Ways To Keep Warm And Cosy Through Winter

Matt Brown
Dec 12, 2023 By Matt Brown
Originally Published on Nov 05, 2020
A girl and a baby wearing winter clothes
Age: 0-99
Read time: 3.4 Min

Don’t mourn for the summer; embrace the winter. Those shorter days and darker evenings are your opportunity to spend quality time with the family -- especially with lockdowns and restrictions limiting our outdoor life.

The Danish concept of hygge (pronounced ‘heurgha’ or ‘hoo-ga’) has found wider popularity in recent years. The word, whose nearest English equivalent is “cosy”, describes a feeling of warmth, calmness and togetherness while all outside is dark and cold. Here, then, are the best ways to experience hygge as a family during the winter months.

Make A Cosy Space

To get into the spirit of hygge, you need to find somewhere warm and comfortable to cosy up. A sofa will do nicely, but how about making a special den of snuggles? Try these ideas for building an indoor fort (including a sofa fort!), or a torch-lit reading den. You might even attempt an indoor camping expedition. If that all seems too much like hard work, simply adorn your living room with more blankets and cushions to make things snug.

Women wearing winter clothes

Snuggle Up For A Film

Most families now have access to on-demand TV, which makes it a doddle to plan a movie evening. The main problem is narrowing things down. These lists should help. Try the must-watch films for under-12s, the best Studio Ghibli films for kids, or the best Netflix films for kids by age. Teens might appreciate the 21 best coming of age movies, while everyone can get behind the 10 best Pixar films of all time. Just pick something that’s not too frenetic.

Cosy Clothes

It’s tempting enough to stay in the PJs all day, or keep the baby in sleepsuits, and that’s all perfectly fine and hygge. But to take the snuggliness to the next level, check out these unicorn onesies and toastie slippers for bonus warmth.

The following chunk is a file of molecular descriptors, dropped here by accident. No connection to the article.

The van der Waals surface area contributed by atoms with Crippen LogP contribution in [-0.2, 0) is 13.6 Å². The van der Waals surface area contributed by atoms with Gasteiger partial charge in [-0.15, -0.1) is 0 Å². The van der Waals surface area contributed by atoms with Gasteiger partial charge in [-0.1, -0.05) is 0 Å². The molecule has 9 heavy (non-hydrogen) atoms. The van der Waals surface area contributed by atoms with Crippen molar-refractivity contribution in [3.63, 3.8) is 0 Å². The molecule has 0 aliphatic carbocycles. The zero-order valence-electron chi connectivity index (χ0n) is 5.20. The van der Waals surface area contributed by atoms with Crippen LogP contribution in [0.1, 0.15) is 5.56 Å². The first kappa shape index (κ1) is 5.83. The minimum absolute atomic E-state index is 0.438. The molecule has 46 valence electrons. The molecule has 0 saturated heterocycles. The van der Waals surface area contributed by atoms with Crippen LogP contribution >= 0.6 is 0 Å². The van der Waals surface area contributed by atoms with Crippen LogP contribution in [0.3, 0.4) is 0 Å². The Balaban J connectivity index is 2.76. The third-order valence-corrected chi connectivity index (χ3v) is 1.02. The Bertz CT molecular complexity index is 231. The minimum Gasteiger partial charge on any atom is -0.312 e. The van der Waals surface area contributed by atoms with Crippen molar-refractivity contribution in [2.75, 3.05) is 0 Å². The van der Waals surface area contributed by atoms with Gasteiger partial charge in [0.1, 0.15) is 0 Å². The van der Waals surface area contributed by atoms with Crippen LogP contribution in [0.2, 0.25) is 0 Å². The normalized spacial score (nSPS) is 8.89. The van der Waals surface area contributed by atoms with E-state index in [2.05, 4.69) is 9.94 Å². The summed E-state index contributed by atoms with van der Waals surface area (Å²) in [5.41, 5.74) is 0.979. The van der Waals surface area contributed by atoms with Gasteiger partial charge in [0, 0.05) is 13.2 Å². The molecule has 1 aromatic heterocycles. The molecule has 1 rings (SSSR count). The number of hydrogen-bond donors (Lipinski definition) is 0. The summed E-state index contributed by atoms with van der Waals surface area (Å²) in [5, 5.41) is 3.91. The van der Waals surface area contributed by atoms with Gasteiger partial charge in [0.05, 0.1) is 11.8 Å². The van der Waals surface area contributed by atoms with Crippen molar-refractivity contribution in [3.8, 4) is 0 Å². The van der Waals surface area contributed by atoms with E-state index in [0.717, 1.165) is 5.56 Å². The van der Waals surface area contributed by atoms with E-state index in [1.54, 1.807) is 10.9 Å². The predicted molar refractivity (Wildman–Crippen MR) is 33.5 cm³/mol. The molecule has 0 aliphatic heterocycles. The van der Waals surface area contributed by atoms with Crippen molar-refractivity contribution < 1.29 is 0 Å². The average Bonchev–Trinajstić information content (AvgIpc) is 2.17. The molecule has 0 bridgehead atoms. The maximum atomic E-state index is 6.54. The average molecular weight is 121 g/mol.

Get The Lighting Right

Changing the lighting can have a big effect on mood and atmosphere. Use a dimmer switch, or a single table lamp to put the room into low light and everyone gets more relaxed. Candles and tealights are an even better alternative, though take the obvious precautions if you have small children. 

Play A Board Game

Before iPads, Netflix and smartphones, families would settle down of a winter evening to play a board game. It’s still one of the best ways to share quality family time without leaving the dining table. A good starting point is to check whether you’ve played all 15 of the “top board games of all time”. But we’ve also got a roundup of lesser-known games for all age groups. If you’re bored of the same old boards, then why not have a go at making your own? Finally, crack open the ultimate family favourite -- Monopoly -- and see how many of these cliches somebody comes out with.

Hot Chocolate!

Is there anything cosier than a warming hot chocolate? It’s easy to get things wrong, though. Most of the instant ‘just add water’ brands are a little bitter and disappointing. For a sweeter cup, go to the extra effort of heating some milk (or dairy-free substitute of your choice), and add a dash of vanilla essence for more flavour. If you don’t have hot chocolate powder in, you can make a decent cuppa using cocoa powder, sugar (or syrup) and milk.

Personally, I’d avoid adding marshmallows, foam cream and other adornments -- it just makes things messy and fussy, when we’re after something calm and relaxing (though kids might disagree). Most importantly, serve the drink in a mug with a wider rim than standard size; you get a stronger aroma and a bigger bowl to hug.

Get The Oven Going

An afternoon baking usually gives everyone a rosy glow, with delicious food to eat afterwards. In the spirit of hygge, take the opportunity to indulge in comfort foods. Browse through our list of dozens of novelty cake ideas, try these recipes for flour-free baking, or try these kid-friendly classics (mmm, chocolate concrete). Our food and drink section contains much more inspiration.

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Written by Matt Brown

Bachelor of Science specializing in Chemistry, Master of Research specializing in Biomolecular Sciences

Matt Brown picture

Matt BrownBachelor of Science specializing in Chemistry, Master of Research specializing in Biomolecular Sciences

With a Bachelor's degree in Chemistry and a Master's in Residency specializing in Biomolecular Sciences and roots in the Midlands, Matt has developed a passion for writing about London. As a former editor and prolific contributor to Londonist.com, he has authored several books exploring the city's hidden gems. In addition to his work, Matt enjoys spending time with his two preschool-aged children.

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